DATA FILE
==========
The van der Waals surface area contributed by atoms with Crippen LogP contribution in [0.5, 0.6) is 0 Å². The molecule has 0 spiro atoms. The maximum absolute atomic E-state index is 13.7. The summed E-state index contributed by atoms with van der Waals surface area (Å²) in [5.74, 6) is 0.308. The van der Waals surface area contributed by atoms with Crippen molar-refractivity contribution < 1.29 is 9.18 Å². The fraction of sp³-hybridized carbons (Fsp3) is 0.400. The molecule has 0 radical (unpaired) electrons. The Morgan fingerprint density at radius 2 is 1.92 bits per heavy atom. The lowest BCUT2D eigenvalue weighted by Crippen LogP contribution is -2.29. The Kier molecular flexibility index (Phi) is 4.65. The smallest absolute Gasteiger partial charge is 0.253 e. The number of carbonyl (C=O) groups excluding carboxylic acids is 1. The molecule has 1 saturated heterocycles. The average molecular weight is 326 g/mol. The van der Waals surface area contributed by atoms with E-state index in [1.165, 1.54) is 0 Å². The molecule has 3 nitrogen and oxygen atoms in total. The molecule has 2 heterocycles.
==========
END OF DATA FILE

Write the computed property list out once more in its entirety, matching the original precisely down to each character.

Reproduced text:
The van der Waals surface area contributed by atoms with Crippen LogP contribution in [0.5, 0.6) is 0 Å². The molecule has 0 spiro atoms. The maximum absolute atomic E-state index is 13.7. The summed E-state index contributed by atoms with van der Waals surface area (Å²) in [5.74, 6) is 0.308. The van der Waals surface area contributed by atoms with Crippen molar-refractivity contribution < 1.29 is 9.18 Å². The fraction of sp³-hybridized carbons (Fsp3) is 0.400. The molecule has 0 radical (unpaired) electrons. The Morgan fingerprint density at radius 2 is 1.92 bits per heavy atom. The lowest BCUT2D eigenvalue weighted by Crippen LogP contribution is -2.29. The Kier molecular flexibility index (Phi) is 4.65. The smallest absolute Gasteiger partial charge is 0.253 e. The number of carbonyl (C=O) groups excluding carboxylic acids is 1. The molecule has 1 saturated heterocycles. The average molecular weight is 326 g/mol. The van der Waals surface area contributed by atoms with E-state index in [1.165, 1.54) is 0 Å². The molecule has 3 nitrogen and oxygen atoms in total. The molecule has 2 heterocycles.